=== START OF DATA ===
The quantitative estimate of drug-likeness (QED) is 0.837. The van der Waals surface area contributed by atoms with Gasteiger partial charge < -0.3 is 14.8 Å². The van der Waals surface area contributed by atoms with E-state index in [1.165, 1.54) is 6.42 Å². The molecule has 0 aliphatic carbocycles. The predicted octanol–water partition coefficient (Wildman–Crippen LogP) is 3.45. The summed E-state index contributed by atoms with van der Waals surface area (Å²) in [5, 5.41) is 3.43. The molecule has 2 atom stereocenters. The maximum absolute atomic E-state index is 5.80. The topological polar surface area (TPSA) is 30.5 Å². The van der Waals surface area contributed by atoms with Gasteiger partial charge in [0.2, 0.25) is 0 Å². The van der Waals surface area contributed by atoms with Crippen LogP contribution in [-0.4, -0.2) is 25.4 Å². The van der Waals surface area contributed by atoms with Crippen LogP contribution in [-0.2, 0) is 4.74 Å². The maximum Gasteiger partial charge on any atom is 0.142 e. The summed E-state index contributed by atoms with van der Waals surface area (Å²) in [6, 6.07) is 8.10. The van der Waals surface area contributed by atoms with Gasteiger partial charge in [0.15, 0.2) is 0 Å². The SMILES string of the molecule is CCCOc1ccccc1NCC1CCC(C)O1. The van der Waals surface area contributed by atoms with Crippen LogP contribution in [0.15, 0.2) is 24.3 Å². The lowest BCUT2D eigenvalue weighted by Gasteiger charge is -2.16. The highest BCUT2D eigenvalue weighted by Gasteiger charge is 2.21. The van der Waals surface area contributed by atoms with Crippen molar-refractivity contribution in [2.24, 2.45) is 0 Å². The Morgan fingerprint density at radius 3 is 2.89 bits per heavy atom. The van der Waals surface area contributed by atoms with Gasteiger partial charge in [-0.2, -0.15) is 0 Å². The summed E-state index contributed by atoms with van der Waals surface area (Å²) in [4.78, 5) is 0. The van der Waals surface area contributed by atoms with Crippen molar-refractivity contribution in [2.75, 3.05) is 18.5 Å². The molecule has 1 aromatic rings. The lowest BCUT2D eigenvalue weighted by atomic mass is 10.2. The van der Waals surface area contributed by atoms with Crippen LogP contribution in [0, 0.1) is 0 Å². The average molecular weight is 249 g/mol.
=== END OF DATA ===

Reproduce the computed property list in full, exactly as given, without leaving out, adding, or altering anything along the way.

The quantitative estimate of drug-likeness (QED) is 0.837. The van der Waals surface area contributed by atoms with Gasteiger partial charge < -0.3 is 14.8 Å². The van der Waals surface area contributed by atoms with E-state index in [1.165, 1.54) is 6.42 Å². The molecule has 0 aliphatic carbocycles. The predicted octanol–water partition coefficient (Wildman–Crippen LogP) is 3.45. The summed E-state index contributed by atoms with van der Waals surface area (Å²) in [5, 5.41) is 3.43. The molecule has 2 atom stereocenters. The maximum absolute atomic E-state index is 5.80. The topological polar surface area (TPSA) is 30.5 Å². The van der Waals surface area contributed by atoms with Gasteiger partial charge in [0.2, 0.25) is 0 Å². The van der Waals surface area contributed by atoms with Crippen LogP contribution in [-0.4, -0.2) is 25.4 Å². The van der Waals surface area contributed by atoms with Crippen LogP contribution in [-0.2, 0) is 4.74 Å². The maximum Gasteiger partial charge on any atom is 0.142 e. The summed E-state index contributed by atoms with van der Waals surface area (Å²) in [6, 6.07) is 8.10. The van der Waals surface area contributed by atoms with Gasteiger partial charge in [0.15, 0.2) is 0 Å². The SMILES string of the molecule is CCCOc1ccccc1NCC1CCC(C)O1. The van der Waals surface area contributed by atoms with Crippen LogP contribution in [0.15, 0.2) is 24.3 Å². The lowest BCUT2D eigenvalue weighted by Gasteiger charge is -2.16. The highest BCUT2D eigenvalue weighted by Gasteiger charge is 2.21. The van der Waals surface area contributed by atoms with Crippen molar-refractivity contribution in [2.24, 2.45) is 0 Å². The Morgan fingerprint density at radius 3 is 2.89 bits per heavy atom. The van der Waals surface area contributed by atoms with Gasteiger partial charge in [-0.2, -0.15) is 0 Å². The summed E-state index contributed by atoms with van der Waals surface area (Å²) in [4.78, 5) is 0. The van der Waals surface area contributed by atoms with Crippen molar-refractivity contribution in [2.75, 3.05) is 18.5 Å². The molecule has 1 aromatic rings. The lowest BCUT2D eigenvalue weighted by atomic mass is 10.2. The van der Waals surface area contributed by atoms with Crippen LogP contribution in [0, 0.1) is 0 Å². The average molecular weight is 249 g/mol.